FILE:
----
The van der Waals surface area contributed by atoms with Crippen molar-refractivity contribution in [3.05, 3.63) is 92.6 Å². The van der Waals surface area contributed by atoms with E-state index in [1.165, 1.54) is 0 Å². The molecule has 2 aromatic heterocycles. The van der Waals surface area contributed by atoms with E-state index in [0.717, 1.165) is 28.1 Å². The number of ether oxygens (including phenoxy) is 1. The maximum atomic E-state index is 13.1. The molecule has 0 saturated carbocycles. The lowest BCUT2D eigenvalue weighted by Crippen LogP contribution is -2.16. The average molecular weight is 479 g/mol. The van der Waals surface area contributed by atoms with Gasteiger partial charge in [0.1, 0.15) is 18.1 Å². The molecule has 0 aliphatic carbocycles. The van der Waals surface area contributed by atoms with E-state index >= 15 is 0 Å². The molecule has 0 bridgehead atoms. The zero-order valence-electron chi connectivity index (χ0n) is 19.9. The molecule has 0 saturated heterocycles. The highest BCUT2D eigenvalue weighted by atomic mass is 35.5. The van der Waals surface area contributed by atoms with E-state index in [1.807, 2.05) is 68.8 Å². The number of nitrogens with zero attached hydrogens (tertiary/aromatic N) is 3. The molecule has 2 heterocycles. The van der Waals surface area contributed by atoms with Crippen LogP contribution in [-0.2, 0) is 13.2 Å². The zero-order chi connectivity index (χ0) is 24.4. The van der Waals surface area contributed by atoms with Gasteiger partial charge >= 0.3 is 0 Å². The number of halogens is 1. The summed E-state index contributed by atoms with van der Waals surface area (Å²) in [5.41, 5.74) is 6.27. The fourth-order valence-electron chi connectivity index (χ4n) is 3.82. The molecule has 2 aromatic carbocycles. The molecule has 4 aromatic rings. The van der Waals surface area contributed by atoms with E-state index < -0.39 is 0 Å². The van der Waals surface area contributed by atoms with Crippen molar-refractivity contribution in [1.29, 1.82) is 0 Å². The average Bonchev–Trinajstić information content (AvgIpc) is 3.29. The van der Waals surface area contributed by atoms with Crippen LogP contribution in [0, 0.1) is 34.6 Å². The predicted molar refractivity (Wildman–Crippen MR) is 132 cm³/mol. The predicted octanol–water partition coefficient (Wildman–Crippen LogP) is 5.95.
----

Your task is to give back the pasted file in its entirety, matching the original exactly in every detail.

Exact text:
The van der Waals surface area contributed by atoms with Crippen molar-refractivity contribution in [3.05, 3.63) is 92.6 Å². The van der Waals surface area contributed by atoms with E-state index in [1.165, 1.54) is 0 Å². The molecule has 2 aromatic heterocycles. The van der Waals surface area contributed by atoms with E-state index in [0.717, 1.165) is 28.1 Å². The number of ether oxygens (including phenoxy) is 1. The maximum atomic E-state index is 13.1. The molecule has 0 saturated carbocycles. The lowest BCUT2D eigenvalue weighted by Crippen LogP contribution is -2.16. The average molecular weight is 479 g/mol. The van der Waals surface area contributed by atoms with Gasteiger partial charge in [0.1, 0.15) is 18.1 Å². The molecule has 0 aliphatic carbocycles. The van der Waals surface area contributed by atoms with E-state index >= 15 is 0 Å². The molecule has 0 bridgehead atoms. The zero-order valence-electron chi connectivity index (χ0n) is 19.9. The molecule has 0 saturated heterocycles. The highest BCUT2D eigenvalue weighted by atomic mass is 35.5. The van der Waals surface area contributed by atoms with E-state index in [1.807, 2.05) is 68.8 Å². The number of nitrogens with zero attached hydrogens (tertiary/aromatic N) is 3. The molecule has 2 heterocycles. The van der Waals surface area contributed by atoms with Crippen LogP contribution in [-0.2, 0) is 13.2 Å². The zero-order chi connectivity index (χ0) is 24.4. The van der Waals surface area contributed by atoms with Gasteiger partial charge >= 0.3 is 0 Å². The number of halogens is 1. The summed E-state index contributed by atoms with van der Waals surface area (Å²) in [5.41, 5.74) is 6.27. The fourth-order valence-electron chi connectivity index (χ4n) is 3.82. The molecule has 2 aromatic carbocycles. The molecule has 4 aromatic rings. The van der Waals surface area contributed by atoms with E-state index < -0.39 is 0 Å². The van der Waals surface area contributed by atoms with Crippen molar-refractivity contribution in [1.29, 1.82) is 0 Å². The average Bonchev–Trinajstić information content (AvgIpc) is 3.29. The van der Waals surface area contributed by atoms with Crippen LogP contribution in [0, 0.1) is 34.6 Å². The predicted molar refractivity (Wildman–Crippen MR) is 132 cm³/mol. The predicted octanol–water partition coefficient (Wildman–Crippen LogP) is 5.95.